How to Kitten-Proof Your Home- Provided by VetStreet.com
This time of year, we veterinarians are just starting to enjoy one of the most delightful parts of our work: seeing newly adopted kittens come in for their first veterinary visits. Kitten season is starting, and we love to get these adorable youngsters off to the best possible start.
At that first vet visit, we cover a lot of medical advice: what to feed, when to vaccinate (and for what), when to spay or neuter and how to keep teeth and gums healthy.
Preventive care is the cornerstone for building good health for life, but there’s also something these new kitten owners need to do at home, and that is to create an environment that will prevent accidents. Even the most experienced cat owners can find it difficult to kitten-proof a home. Arm yourself with this list, and a kitten’s-eye view of the world, and chances are you won’t be seeing the inside of a veterinary emergency clinic anytime soon.
Kittens love string, thread, yarn, ribbons and dental floss — in other words, anything that they can chase and pull. Strings of all sorts are fun to play with but hazardous when swallowed, which happens all too often. Anything stringlike that goes down a cat’s gullet and into the intestinal tract can cause a partial or complete obstruction. It can even saw through the wall of the intestinal tract and cause peritonitis, an inflammation of the membrane that lines the abdominal cavity and the abdominal organs.
Put all that stuff way up high, inside a container that can’t be opened by a determined kitten. Stow your sewing basket behind closed doors when you’re not using it, put used dental floss and string in a trash container with a secure lid and don’t use yarn or ribbons to decorate packages. Take care to hide rubber bands and toys with tails or streamers, and put fishing-pole toys inside a closet with a closed door when you can’t be around to supervise playtime.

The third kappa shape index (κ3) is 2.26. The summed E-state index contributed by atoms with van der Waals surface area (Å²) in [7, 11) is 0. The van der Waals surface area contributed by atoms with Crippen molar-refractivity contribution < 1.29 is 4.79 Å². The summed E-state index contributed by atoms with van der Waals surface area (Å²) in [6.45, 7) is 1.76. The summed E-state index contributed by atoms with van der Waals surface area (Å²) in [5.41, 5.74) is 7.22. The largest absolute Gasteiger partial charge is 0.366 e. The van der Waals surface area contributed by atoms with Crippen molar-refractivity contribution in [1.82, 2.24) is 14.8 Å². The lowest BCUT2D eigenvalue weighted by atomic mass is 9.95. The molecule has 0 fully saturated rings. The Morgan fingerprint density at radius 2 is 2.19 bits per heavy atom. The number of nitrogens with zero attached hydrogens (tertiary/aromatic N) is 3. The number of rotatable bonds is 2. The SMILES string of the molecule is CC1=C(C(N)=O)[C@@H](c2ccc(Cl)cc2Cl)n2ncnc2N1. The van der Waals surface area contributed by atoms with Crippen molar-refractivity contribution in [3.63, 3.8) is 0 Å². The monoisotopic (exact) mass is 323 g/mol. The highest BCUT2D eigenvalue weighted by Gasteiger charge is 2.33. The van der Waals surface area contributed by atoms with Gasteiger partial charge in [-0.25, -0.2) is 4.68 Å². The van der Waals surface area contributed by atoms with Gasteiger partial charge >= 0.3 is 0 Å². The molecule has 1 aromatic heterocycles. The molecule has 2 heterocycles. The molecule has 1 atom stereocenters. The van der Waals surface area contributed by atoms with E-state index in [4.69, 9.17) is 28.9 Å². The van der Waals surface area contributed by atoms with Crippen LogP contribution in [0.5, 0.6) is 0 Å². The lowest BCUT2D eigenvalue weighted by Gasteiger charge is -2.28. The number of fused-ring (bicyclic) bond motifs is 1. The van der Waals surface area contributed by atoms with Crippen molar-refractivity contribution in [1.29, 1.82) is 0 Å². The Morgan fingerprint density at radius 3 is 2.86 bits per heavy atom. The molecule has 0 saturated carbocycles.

2. Cords and Curtains
While it might seem obvious to tie up the cords on your blinds, be sure to tuck electrical cords out of Kitty's reach as well. While kittens aren’t usually the chewers that puppies are, it takes only one electrical cord mishap to kill a kitten. For the cords you can’t hide, look for cord organizers that enclose them in chew-proof tubes.
Kittens are light and love to climb, so it never hurts to flip your curtains up over their rods for a couple of months. That way, your kitten can’t get in on the ground floor of destructive behavior. She can’t get tangled in the drapery cords, either.
Medications of all kinds are always at the top of the list of things that kill pets. Never give a kitten any medication without checking with your veterinarian first, and be extra careful to pick up any pills you drop around your new feline friend.
If you’re in the habit of leaving medicines on the countertop, start putting them in closed drawers or cabinets. Kittens might not be as good as puppies when it comes to breaking into childproof containers, but they are awfully dexterous and determined when they want something.
Kittens love to nibble on greenery, and they don’t know what’s poisonous and what’s not. Lilies, sago palms, oleanders, rhododendrons and castor beans are just a few of the harmful house and garden plants that don’t have a place in a cat lover’s home. If you aren’t sure what plants are in your kitten’s range, take clippings to a garden center and ask for help in identifying them.
Put away or throw away anything that might tempt a kitten to eat it. That includes potpourri scented with aromatic oils. It may smell wonderful, but those scented oils can be deadly if your cat eats them.